Boxing’s relevance as a subject for visceral drama and allegory in cinema lasted all of four years, from Sylvester Stallone using the sport as a metaphor for personal and national redemption to Martin Scorsese crafting a two-hour epic to mock the very idea of nobility in such a savage activity. The limited thematic range the topic offers to filmmakers is evident in Southpaw, wherein any variations on the theme set down by Rocky are primarily graphic. This is a film of swollen eyes, lumpy bodies, creaking joints, and bloody mouths, all lingered on with a detail that verges on the perversely affectionate, each battle scar a testament to a vaguely but nonetheless forcefully defined notion of masculinity.
The heightened depictions of violence inform the bullish nature of the plot itself, which piles miseries on light heavyweight champion Billy Hope (Jake Gyllenhaal) with Job-like swiftness and intensity. Just as everything looks great for Billy, he loses his wife, Maureen (Rachel McAdams), in an explosive altercation with a rival boxer (Miguel Gomez) and his posse. By the end of the 30-minute mark, he also loses his career, his palatial home, even custody of his young daughter, Leila (Oona Laurence). Nominally, this forces Billy to examine his life, but the only path the film positions for his atonement is the one that gets him back into the ring to prove his manhood. Intemperate violence got him into this mess, the film suggests, and it can damn well get him out of it.
Gyllenhaal plays Billy with all the believable tics of a veteran boxer. Raised by the system, Billy lacks formal education and complicates that with more than a decade’s worth of head injuries, resulting in self-conscious mumbles in polite conversation or speeches and mumbled half-thoughts in private. The actor’s willingness to take actual punches in lieu of a stunt double smacks of FYC grandstanding, but it pays off in the authentic reactions of mixed agony and glee when fighters land hits on Billy, who uses bouts as a means of inviting self-martyring punishment. Gyllenhaal, wincing and grunting with each real punch to the stomach and body, doesn’t have to fake the strained satisfaction on his face when Billy goads an opponent into pummeling him in the hopes of beating out his demons.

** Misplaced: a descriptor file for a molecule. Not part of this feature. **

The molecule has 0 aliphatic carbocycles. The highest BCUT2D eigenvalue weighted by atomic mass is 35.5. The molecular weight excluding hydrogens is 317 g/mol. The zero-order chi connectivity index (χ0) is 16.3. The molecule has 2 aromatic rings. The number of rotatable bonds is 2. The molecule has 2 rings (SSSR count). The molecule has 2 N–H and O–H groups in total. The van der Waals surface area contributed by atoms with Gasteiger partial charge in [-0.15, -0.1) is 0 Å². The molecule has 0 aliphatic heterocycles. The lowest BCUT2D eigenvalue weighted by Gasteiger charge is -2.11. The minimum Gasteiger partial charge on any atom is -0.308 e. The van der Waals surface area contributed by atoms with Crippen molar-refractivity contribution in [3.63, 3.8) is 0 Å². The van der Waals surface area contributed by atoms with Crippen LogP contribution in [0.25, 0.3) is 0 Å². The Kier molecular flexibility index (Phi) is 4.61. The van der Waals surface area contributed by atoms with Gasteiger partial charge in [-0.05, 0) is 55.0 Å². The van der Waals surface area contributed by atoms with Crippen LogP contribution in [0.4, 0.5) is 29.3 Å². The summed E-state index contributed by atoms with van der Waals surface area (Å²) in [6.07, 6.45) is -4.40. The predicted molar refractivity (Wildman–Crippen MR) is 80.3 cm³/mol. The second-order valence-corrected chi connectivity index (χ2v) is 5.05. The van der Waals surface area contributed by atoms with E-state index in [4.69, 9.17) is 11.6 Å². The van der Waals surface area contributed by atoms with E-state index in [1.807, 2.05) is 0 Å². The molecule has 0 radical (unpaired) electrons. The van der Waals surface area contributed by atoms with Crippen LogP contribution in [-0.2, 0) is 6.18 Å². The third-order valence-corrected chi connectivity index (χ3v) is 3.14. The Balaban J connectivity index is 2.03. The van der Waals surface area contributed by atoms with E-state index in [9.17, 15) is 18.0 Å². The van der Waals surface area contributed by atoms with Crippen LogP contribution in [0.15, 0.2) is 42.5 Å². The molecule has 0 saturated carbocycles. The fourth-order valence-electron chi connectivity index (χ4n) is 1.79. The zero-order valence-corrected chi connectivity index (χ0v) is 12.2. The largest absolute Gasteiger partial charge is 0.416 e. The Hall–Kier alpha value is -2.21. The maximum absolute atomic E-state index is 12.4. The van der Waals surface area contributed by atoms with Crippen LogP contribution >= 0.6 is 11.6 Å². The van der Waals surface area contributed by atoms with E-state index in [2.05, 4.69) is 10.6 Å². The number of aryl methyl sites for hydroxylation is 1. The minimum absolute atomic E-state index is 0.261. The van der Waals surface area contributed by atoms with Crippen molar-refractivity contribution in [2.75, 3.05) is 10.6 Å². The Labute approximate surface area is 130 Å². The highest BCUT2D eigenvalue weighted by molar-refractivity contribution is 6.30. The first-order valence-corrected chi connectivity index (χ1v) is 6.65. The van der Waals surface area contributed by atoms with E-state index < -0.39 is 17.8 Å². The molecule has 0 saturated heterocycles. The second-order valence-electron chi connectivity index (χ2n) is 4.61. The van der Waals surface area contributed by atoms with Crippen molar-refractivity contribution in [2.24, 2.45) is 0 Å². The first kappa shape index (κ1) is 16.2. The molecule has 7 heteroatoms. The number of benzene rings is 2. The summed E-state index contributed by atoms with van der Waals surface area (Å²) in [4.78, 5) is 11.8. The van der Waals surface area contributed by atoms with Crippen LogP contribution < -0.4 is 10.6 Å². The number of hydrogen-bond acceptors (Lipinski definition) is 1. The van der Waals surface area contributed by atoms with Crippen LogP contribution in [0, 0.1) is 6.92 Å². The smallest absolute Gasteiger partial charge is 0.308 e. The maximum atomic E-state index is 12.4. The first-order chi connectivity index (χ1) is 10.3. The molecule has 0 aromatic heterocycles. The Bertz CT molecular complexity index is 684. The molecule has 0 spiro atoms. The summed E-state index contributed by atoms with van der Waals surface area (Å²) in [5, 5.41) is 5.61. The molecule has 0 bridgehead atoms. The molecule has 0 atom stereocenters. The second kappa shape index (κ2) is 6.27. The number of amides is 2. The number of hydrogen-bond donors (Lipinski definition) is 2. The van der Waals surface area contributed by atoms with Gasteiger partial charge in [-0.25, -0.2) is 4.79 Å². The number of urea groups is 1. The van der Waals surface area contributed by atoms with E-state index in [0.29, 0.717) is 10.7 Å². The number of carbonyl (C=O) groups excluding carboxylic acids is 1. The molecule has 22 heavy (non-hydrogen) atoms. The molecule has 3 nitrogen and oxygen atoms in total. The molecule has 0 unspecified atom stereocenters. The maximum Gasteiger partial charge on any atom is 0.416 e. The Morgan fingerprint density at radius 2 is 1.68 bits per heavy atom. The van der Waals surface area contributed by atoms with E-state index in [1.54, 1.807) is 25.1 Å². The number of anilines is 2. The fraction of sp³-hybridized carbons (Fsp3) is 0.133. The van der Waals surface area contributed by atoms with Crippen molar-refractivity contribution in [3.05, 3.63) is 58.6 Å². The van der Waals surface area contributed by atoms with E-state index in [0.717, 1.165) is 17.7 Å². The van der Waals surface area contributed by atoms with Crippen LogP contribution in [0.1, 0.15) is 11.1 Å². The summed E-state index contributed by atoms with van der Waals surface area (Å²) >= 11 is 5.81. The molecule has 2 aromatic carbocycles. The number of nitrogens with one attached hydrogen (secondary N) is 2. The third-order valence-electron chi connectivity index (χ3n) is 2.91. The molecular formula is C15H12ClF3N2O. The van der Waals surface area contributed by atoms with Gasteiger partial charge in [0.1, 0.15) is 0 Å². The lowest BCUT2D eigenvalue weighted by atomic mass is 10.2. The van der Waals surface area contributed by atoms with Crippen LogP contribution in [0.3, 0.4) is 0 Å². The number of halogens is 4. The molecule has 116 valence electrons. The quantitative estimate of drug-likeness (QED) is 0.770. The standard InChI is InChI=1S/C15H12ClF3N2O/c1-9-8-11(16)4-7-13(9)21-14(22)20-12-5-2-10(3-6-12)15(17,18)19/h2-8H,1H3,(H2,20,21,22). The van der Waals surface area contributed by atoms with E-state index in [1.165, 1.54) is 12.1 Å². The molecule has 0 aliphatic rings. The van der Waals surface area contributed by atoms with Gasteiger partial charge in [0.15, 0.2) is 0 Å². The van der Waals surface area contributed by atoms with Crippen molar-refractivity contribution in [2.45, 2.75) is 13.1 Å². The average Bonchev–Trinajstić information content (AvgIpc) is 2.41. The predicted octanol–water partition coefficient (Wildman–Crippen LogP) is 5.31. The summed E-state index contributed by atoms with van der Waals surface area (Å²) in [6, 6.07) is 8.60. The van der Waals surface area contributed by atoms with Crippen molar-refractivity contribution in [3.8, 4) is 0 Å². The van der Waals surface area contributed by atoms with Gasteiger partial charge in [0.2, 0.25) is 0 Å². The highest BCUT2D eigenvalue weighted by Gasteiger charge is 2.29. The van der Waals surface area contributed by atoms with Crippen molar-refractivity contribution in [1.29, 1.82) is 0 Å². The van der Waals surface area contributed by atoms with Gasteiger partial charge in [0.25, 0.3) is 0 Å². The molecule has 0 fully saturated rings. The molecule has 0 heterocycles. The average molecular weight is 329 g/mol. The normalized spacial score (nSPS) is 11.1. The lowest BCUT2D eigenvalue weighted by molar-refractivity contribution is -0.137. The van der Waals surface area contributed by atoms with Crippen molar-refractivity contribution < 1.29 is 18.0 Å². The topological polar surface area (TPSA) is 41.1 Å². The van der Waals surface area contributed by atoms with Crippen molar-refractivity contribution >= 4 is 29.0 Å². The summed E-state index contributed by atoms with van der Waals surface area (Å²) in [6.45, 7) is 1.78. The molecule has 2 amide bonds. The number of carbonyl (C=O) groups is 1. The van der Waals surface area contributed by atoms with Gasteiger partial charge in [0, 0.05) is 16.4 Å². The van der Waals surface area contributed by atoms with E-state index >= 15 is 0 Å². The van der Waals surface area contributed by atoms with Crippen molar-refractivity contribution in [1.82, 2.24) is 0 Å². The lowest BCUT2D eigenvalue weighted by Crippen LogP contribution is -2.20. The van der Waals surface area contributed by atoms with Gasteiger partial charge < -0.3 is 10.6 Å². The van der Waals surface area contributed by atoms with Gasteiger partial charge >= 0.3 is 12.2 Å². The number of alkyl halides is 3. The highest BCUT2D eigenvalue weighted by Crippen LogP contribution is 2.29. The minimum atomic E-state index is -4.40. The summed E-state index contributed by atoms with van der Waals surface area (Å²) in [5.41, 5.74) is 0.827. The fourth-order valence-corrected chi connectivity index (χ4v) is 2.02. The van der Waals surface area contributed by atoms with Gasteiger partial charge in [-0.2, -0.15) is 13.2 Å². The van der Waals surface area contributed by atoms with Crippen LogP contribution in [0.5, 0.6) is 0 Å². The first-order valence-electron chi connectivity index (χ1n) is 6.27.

Billy’s rampaging male angst and insecurity nonetheless lock Gyllenhaal into a narrow type, and he’s not alone among the cast. Curtis Jackson exudes pure evil as a fight promoter always shoving offers and contracts under Billy’s nose at moments of emotional weakness, while Forest Whitaker counters that greed with the weary but honest wisdom of a small-time gym owner named Tick, who trains disadvantaged and neglected kids. Screenwriter Kurt Sutter peppers in tedious expository nuggets to ensure the characters are defined more simplistically, be it Billy’s orphan status or Tick’s own backstory. The only character with any sense of variation is Leila, though her ostensible complexity is a function of plot convenience, which demands either resentment or affection depending on the scene. Even this child believes her daddy’s only true salvation lies in his fighting prowess, and only forgives him when he pledges to get back to in the ring.
Apart from Gyllenhaal’s committed performance, the only real highlight of the film is Mauro Fiore’s cinematography, shot with harsh, gravelly palettes that lend Billy’s prematurely aged and arthritic body the countenance of a gargoyle. Fiore and director Antoine Fuqua get their best shots in low-light conditions, especially the deep shadows that bathe Tick’s gym when Billy trains in the wee hours of the morning. The pale light drains Gyllenhaal’s flesh tones even further, and Whitaker is placed in obliterating shadows that leave only Tick’s milky, dead eye illuminated. Their training may be the precursor to the redemptive main event, but it’s this expressionistic illustration of a tired man teaching a broken one, the one-eyed man leading the blind, that best articulates an incremental, dedicated approach to self-improvement over the instant validation of victory in the ring.